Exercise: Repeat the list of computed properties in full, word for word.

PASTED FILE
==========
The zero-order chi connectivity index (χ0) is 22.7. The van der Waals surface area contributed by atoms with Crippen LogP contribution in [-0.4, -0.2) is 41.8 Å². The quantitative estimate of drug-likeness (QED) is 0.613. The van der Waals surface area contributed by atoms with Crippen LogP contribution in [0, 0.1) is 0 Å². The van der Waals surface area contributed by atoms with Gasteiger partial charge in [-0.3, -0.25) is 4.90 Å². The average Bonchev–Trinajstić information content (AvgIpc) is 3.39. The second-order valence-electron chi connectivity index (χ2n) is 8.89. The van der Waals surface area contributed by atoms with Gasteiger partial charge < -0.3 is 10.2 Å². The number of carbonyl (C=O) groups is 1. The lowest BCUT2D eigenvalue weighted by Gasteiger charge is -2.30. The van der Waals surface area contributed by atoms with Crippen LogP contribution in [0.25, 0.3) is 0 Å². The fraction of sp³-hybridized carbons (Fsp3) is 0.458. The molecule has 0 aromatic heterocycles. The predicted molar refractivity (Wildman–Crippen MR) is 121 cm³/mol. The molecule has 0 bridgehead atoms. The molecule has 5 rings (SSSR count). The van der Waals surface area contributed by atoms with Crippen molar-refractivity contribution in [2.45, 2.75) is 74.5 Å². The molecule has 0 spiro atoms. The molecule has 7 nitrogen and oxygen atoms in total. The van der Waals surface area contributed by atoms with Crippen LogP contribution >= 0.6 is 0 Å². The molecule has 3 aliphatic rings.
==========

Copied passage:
The zero-order chi connectivity index (χ0) is 22.7. The van der Waals surface area contributed by atoms with Crippen LogP contribution in [-0.4, -0.2) is 41.8 Å². The quantitative estimate of drug-likeness (QED) is 0.613. The van der Waals surface area contributed by atoms with Crippen LogP contribution in [0, 0.1) is 0 Å². The van der Waals surface area contributed by atoms with Gasteiger partial charge in [-0.3, -0.25) is 4.90 Å². The average Bonchev–Trinajstić information content (AvgIpc) is 3.39. The second-order valence-electron chi connectivity index (χ2n) is 8.89. The van der Waals surface area contributed by atoms with Gasteiger partial charge < -0.3 is 10.2 Å². The number of carbonyl (C=O) groups is 1. The lowest BCUT2D eigenvalue weighted by Gasteiger charge is -2.30. The van der Waals surface area contributed by atoms with Crippen LogP contribution in [0.25, 0.3) is 0 Å². The fraction of sp³-hybridized carbons (Fsp3) is 0.458. The molecule has 0 aromatic heterocycles. The predicted molar refractivity (Wildman–Crippen MR) is 121 cm³/mol. The molecule has 0 bridgehead atoms. The molecule has 5 rings (SSSR count). The van der Waals surface area contributed by atoms with Crippen molar-refractivity contribution in [2.45, 2.75) is 74.5 Å². The molecule has 0 spiro atoms. The molecule has 7 nitrogen and oxygen atoms in total. The van der Waals surface area contributed by atoms with Crippen LogP contribution >= 0.6 is 0 Å². The molecule has 3 aliphatic rings.